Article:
The private sector only expanded by some 84,000 positions.
Economists polled by Bloomberg had forecast a gain of 100,000 positions during the month, with private payrolls advancing 106,000.
Millan Mulraine, an economist with TD Securities, attributed the gains to the manufacturing industry, which improved by 11,000 jobs this June. The service sector added 71,000 positions, down from 81,000 a month earlier.
However, Mulraine said the new data continues to emphasize the stagnating labor market recovery.
“The slow pace of jobs growth underscores the weakening economic growth momentum and reinforces the perception that the economy has remain mired in another soft patch,” Millan says. “With the labor market recovery appearing to be stalled, the case for further policy accommodation will likely be strengthened, particularly given the benign inflationary background.”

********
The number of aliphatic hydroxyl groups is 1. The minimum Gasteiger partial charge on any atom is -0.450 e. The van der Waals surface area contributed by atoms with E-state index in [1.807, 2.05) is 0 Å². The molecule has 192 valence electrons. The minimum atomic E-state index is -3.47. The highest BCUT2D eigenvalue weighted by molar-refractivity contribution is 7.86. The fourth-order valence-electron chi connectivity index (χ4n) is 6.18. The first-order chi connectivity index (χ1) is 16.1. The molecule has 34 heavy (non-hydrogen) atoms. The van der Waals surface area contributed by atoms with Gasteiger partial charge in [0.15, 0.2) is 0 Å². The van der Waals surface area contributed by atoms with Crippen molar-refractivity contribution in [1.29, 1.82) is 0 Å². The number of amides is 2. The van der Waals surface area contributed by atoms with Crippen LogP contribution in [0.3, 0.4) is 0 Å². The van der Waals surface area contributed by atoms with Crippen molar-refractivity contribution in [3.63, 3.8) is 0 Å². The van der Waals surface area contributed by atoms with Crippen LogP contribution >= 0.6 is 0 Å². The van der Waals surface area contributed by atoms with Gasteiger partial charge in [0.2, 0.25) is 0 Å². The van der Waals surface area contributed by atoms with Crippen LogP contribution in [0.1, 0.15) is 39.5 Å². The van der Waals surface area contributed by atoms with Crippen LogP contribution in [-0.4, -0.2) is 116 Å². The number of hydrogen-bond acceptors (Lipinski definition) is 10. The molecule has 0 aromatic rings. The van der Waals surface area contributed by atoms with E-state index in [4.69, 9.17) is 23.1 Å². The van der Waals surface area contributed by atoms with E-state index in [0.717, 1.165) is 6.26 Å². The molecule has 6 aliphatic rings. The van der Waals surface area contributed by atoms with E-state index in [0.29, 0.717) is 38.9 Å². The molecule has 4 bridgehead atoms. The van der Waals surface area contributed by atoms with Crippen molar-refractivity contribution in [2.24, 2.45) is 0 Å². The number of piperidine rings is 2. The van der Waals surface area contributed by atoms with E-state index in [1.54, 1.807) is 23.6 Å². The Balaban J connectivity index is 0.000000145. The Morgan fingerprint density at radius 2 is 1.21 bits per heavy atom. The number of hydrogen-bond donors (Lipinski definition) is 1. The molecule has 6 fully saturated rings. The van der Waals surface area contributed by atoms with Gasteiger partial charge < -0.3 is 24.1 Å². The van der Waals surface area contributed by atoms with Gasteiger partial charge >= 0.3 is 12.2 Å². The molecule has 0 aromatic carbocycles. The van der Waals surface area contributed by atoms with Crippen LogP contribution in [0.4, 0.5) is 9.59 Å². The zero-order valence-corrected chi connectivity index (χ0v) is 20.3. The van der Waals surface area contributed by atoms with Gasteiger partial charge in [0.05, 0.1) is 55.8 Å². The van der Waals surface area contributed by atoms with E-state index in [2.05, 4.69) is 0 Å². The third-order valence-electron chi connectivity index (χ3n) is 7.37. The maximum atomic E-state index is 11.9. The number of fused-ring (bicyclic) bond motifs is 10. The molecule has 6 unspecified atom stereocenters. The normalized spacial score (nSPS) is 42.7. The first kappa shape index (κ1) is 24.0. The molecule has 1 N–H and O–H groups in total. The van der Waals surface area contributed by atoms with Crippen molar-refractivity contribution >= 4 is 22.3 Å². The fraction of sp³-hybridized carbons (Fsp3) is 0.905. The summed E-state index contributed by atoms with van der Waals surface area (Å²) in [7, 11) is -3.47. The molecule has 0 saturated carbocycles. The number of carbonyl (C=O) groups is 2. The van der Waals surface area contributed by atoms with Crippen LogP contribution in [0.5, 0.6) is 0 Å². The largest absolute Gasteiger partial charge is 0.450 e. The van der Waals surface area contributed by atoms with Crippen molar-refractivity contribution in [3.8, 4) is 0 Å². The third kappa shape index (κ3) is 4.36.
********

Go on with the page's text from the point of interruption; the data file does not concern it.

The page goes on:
The report comes in sharp contrast to private payrolls data out of ADP just a day earlier that showed the economy expanded by 179,000 in June. That figure caused many analysts on Wall Street to raise their expectations going into this morning’s announcement.
Adding further pressure to President Obama heading into the election, Hispanic and Latino unemployment remained essentially unchanged at 11.0 percent.
The unemployment rate for white men and women was unchanged at 7.4 percent, while 184,000 more black American’s went without a job in June, for an unemployment rate of 14.4 percent.
May and April data were also revised during the month. In April, the BLS now estimates the economy added 68,000 jobs from an earlier report of 77,000. At the same time, employment grew by 77,000 in May, up from last month’s report of 69,000.
Below, key output from the Bureau of Labor Statistics.
Nonfarm Payroll Change: +80K
Private Payroll Change: +84K
Manufacturing Change: +11K
Unemployment Rate: 8.2 percent
Average Hourly Earnings (MoM): +0.3 percent
Average Weekly Hours Worked: 34.5 hours
Underemployment Rate (U6): 14.9 percent